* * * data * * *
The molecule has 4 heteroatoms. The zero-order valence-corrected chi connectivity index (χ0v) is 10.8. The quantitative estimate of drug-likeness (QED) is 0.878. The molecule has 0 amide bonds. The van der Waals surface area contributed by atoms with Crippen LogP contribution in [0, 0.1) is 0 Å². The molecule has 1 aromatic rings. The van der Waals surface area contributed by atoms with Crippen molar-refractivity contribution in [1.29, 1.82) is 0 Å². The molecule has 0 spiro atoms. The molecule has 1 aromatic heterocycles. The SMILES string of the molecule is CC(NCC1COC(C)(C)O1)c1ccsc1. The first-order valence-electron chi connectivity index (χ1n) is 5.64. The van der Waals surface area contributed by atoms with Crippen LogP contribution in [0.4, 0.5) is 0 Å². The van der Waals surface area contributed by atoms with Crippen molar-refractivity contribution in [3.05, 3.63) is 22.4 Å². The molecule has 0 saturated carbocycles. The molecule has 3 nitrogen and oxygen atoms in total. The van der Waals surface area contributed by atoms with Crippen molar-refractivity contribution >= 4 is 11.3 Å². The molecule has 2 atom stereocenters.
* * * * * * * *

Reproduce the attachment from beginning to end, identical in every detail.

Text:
The molecule has 4 heteroatoms. The zero-order valence-corrected chi connectivity index (χ0v) is 10.8. The quantitative estimate of drug-likeness (QED) is 0.878. The molecule has 0 amide bonds. The van der Waals surface area contributed by atoms with Crippen LogP contribution in [0, 0.1) is 0 Å². The molecule has 1 aromatic rings. The van der Waals surface area contributed by atoms with Crippen molar-refractivity contribution in [1.29, 1.82) is 0 Å². The molecule has 0 spiro atoms. The molecule has 1 aromatic heterocycles. The SMILES string of the molecule is CC(NCC1COC(C)(C)O1)c1ccsc1. The first-order valence-electron chi connectivity index (χ1n) is 5.64. The van der Waals surface area contributed by atoms with Crippen LogP contribution in [0.4, 0.5) is 0 Å². The van der Waals surface area contributed by atoms with Crippen molar-refractivity contribution in [3.05, 3.63) is 22.4 Å². The molecule has 0 saturated carbocycles. The molecule has 3 nitrogen and oxygen atoms in total. The van der Waals surface area contributed by atoms with Crippen molar-refractivity contribution >= 4 is 11.3 Å². The molecule has 2 atom stereocenters.